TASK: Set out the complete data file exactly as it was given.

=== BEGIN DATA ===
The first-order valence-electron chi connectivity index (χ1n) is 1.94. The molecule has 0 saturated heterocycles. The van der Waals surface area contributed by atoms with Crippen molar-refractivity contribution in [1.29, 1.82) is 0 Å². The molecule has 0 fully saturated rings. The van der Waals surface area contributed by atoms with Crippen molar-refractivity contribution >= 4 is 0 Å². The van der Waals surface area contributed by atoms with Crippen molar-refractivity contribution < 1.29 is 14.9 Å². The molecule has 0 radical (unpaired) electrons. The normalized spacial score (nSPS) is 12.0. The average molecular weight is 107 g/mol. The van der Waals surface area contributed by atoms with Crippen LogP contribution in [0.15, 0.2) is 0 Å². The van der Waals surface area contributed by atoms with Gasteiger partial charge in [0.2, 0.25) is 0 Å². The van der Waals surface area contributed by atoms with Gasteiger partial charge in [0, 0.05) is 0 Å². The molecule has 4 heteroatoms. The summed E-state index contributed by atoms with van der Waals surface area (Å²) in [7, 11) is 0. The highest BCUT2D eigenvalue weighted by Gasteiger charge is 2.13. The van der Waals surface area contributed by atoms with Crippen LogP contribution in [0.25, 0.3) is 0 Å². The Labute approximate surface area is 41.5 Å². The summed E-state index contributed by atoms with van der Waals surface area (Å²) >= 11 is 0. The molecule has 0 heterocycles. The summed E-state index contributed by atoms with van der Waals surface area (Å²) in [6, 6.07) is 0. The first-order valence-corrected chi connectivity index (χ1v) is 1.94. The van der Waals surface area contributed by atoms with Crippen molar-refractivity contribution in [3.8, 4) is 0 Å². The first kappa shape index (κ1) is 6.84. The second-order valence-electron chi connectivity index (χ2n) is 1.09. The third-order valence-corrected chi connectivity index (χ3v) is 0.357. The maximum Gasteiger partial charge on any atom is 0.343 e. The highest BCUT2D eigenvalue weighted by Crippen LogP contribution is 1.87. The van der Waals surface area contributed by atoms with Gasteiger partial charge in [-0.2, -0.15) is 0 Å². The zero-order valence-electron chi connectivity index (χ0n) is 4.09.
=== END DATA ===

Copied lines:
The first-order valence-electron chi connectivity index (χ1n) is 1.94. The molecule has 0 saturated heterocycles. The van der Waals surface area contributed by atoms with Crippen molar-refractivity contribution in [1.29, 1.82) is 0 Å². The molecule has 0 fully saturated rings. The van der Waals surface area contributed by atoms with Crippen molar-refractivity contribution >= 4 is 0 Å². The van der Waals surface area contributed by atoms with Crippen molar-refractivity contribution < 1.29 is 14.9 Å². The molecule has 0 radical (unpaired) electrons. The normalized spacial score (nSPS) is 12.0. The average molecular weight is 107 g/mol. The van der Waals surface area contributed by atoms with Crippen LogP contribution in [0.15, 0.2) is 0 Å². The van der Waals surface area contributed by atoms with Gasteiger partial charge in [0.2, 0.25) is 0 Å². The van der Waals surface area contributed by atoms with Gasteiger partial charge in [0, 0.05) is 0 Å². The molecule has 4 heteroatoms. The summed E-state index contributed by atoms with van der Waals surface area (Å²) in [7, 11) is 0. The highest BCUT2D eigenvalue weighted by Gasteiger charge is 2.13. The van der Waals surface area contributed by atoms with Crippen LogP contribution in [0.25, 0.3) is 0 Å². The Labute approximate surface area is 41.5 Å². The summed E-state index contributed by atoms with van der Waals surface area (Å²) >= 11 is 0. The molecule has 0 heterocycles. The summed E-state index contributed by atoms with van der Waals surface area (Å²) in [6, 6.07) is 0. The first-order valence-corrected chi connectivity index (χ1v) is 1.94. The van der Waals surface area contributed by atoms with Crippen molar-refractivity contribution in [3.8, 4) is 0 Å². The first kappa shape index (κ1) is 6.84. The second-order valence-electron chi connectivity index (χ2n) is 1.09. The third-order valence-corrected chi connectivity index (χ3v) is 0.357. The maximum Gasteiger partial charge on any atom is 0.343 e. The highest BCUT2D eigenvalue weighted by Crippen LogP contribution is 1.87. The van der Waals surface area contributed by atoms with Gasteiger partial charge in [-0.2, -0.15) is 0 Å². The zero-order valence-electron chi connectivity index (χ0n) is 4.09.